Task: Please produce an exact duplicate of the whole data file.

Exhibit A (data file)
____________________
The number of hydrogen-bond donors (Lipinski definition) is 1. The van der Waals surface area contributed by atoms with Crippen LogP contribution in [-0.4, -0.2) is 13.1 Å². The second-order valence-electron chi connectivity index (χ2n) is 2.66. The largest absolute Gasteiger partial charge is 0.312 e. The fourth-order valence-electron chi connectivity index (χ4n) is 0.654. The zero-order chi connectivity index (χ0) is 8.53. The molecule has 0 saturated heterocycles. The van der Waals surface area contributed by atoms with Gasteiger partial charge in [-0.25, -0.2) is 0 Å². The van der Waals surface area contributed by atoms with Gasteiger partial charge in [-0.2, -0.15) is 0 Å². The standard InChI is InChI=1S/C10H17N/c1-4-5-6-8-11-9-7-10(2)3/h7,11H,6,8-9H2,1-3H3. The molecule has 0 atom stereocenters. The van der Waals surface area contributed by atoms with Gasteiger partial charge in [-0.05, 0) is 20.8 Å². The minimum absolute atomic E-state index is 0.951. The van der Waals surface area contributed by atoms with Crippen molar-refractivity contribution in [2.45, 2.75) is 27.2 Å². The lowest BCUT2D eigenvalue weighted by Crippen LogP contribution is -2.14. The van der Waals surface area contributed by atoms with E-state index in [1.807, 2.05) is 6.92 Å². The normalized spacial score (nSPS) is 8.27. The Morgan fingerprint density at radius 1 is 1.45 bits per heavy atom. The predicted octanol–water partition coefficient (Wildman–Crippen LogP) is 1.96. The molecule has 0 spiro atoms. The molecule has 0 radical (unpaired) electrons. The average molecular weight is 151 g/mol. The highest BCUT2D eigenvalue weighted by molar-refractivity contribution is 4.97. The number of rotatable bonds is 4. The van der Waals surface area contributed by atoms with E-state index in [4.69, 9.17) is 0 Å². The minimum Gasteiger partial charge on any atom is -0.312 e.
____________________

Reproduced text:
The number of hydrogen-bond donors (Lipinski definition) is 1. The van der Waals surface area contributed by atoms with Crippen LogP contribution in [-0.4, -0.2) is 13.1 Å². The second-order valence-electron chi connectivity index (χ2n) is 2.66. The largest absolute Gasteiger partial charge is 0.312 e. The fourth-order valence-electron chi connectivity index (χ4n) is 0.654. The zero-order chi connectivity index (χ0) is 8.53. The molecule has 0 saturated heterocycles. The van der Waals surface area contributed by atoms with Gasteiger partial charge in [-0.25, -0.2) is 0 Å². The van der Waals surface area contributed by atoms with Gasteiger partial charge in [-0.2, -0.15) is 0 Å². The standard InChI is InChI=1S/C10H17N/c1-4-5-6-8-11-9-7-10(2)3/h7,11H,6,8-9H2,1-3H3. The molecule has 0 atom stereocenters. The van der Waals surface area contributed by atoms with Gasteiger partial charge in [-0.05, 0) is 20.8 Å². The minimum absolute atomic E-state index is 0.951. The van der Waals surface area contributed by atoms with Crippen molar-refractivity contribution in [2.45, 2.75) is 27.2 Å². The lowest BCUT2D eigenvalue weighted by Crippen LogP contribution is -2.14. The van der Waals surface area contributed by atoms with E-state index in [1.807, 2.05) is 6.92 Å². The normalized spacial score (nSPS) is 8.27. The Morgan fingerprint density at radius 1 is 1.45 bits per heavy atom. The predicted octanol–water partition coefficient (Wildman–Crippen LogP) is 1.96. The molecule has 0 spiro atoms. The molecule has 0 radical (unpaired) electrons. The average molecular weight is 151 g/mol. The highest BCUT2D eigenvalue weighted by molar-refractivity contribution is 4.97. The number of rotatable bonds is 4. The van der Waals surface area contributed by atoms with E-state index in [4.69, 9.17) is 0 Å². The minimum Gasteiger partial charge on any atom is -0.312 e.